They were able tacticians, now they will have to lead the crofters through the uncharted waters of estate management. Allan MacRae, however, is confident. "Everybody is saying how difficult things are going to be for us. But what management did SPS do or the Vesteys before it? Now owning the land, this is a powerful new starting point for us. We have nothing to lose."
One of the first decisions the board of directors will have to take is to appoint someone to take responsibility for running the estate day by day. This could be one of the directors, certainly someone with a commitment to the whole project.
"The only sure thing is that the job title will not be that of factor." according to Bill Ritchie. There has also been discussion about an estate office.
They will also now embark on drawing up a management plan. They will be looking at the sporting assets but will certainly not be in the business of selling shooting/fishing to
"toffs" Allan MacRae stresses: "This was all crofters' common grazing. At one time there were no deer on it. We will not be treating this as a sporting estate, although we will have to manage the fishing and the deer. If the sporting rights can be used to the benefit of the community, good and well, but they won't be in competition to the crofters.”
The mineral wealth o the area will be examined and they see woodland regeneration as an area of great potential. It can been held back elsewhere by landlords' reluctance to grant crofters the necessary permission, but this will little trouble the lairds of Assynt now.
There is a deep commitment of concern to the environment, but they believe that their success or failure will depend on restoring the human element. Allan MacRae feels this very strongly: "Fundamental to the long-term future of the crofting community will be attempts to bring young people into our townships. They will be the most important asset. Considering all the land that is up here it is ridiculous that the only hope young people have is to get a flat stuck in Lochinver.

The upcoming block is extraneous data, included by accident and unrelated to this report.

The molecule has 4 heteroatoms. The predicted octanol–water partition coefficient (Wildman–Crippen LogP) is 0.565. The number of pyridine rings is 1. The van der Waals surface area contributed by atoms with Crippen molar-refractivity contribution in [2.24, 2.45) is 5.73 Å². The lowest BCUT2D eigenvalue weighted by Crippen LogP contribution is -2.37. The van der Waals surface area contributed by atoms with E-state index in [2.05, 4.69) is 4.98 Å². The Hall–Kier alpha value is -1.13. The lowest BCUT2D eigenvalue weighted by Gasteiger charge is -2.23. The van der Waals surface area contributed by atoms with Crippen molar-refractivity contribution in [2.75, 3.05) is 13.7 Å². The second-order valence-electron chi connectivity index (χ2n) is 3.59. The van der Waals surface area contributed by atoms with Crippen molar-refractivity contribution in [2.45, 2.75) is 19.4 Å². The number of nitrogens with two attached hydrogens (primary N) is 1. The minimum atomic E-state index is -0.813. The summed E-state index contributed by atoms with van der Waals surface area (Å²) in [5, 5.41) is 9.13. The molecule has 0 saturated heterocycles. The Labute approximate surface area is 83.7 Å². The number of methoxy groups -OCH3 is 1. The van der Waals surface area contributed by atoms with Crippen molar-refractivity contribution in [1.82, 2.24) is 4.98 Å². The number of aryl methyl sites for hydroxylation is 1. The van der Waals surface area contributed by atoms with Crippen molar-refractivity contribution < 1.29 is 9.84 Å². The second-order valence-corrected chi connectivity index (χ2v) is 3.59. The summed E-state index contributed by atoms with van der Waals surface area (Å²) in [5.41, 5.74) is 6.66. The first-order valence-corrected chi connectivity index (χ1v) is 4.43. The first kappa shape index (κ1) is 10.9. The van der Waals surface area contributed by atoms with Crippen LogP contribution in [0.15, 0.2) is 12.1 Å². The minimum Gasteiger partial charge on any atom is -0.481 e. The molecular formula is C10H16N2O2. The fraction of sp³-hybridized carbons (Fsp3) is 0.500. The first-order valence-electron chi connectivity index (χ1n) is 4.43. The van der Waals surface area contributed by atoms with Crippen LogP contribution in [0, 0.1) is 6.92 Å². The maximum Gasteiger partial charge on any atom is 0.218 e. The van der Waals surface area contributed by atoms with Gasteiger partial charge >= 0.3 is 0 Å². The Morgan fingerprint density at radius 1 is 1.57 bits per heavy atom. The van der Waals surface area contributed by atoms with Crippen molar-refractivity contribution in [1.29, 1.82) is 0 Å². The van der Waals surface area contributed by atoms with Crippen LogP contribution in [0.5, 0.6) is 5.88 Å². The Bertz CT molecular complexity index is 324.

"There is a registered demand for-crofts here and I would hope that we would be looking to encourage some of the older, less active crofters to give up their tenancies to help meet this demand. Now that might not make the trust very popular with some of the crofters but, as I have already told them, if crofting does not have the courage to face up to these facts, our communities are heading for oblivion."
There is still talk of crofters following Assynt's example. Certainly
the new interpretation of crofting law, which holds that crofters buying their crofts under the 1976 Act no longer have to share the development value with the previous landowners, will encourage others.
Messrs MacRae and Ritchie will give what help they can, but are determined just to make North Lochinver work.
They obviously look back on their campaign with justifiable pride to those packed meetings in Stoer Primary. It was, after all, the first time since the days of the land raids that crofters had taken control of their own destiny.
In addition there is the lasting irony that it was their powers of purchase from the '76 Act which were the strongest weapon the crofters had, the very powers which many believed in the mid-70s would preclude the community ownership of croft land. Whether it will all finally leave crofting legislation specifically framed to protect crofters from landlords is however unclear.
It was a largely public campaign, although now they confess to a secret meeting with liquidators Stoy Hayward in Inverness in September. "It didn't achieve anything. They still refused our second offer and obviously thought our determination was going to evaporate. I think the crucial point was when they realised (The Herald, November 9) that we had resolved to buy Torbreck House and the nearby Manse Loch river system - the jewel in the crown. Without those assets nobody would have wanted the estate," Bill Ritchie recalled.
But Allan MacRae believes there was another factor: "I think we made it clear that if we failed to buy our land we would be in a very unforgiving mood."
They had been prepared to go to Sweden to knock on the door of SPS's main creditor, the Ostgota Enskilda Bank, which had been holding out for more apparently unaware of the complexities of crofting law, or to London to the offices of Stoy Hayward. Now they only have to go to the Culag Hotel on Friday night, a better place by far.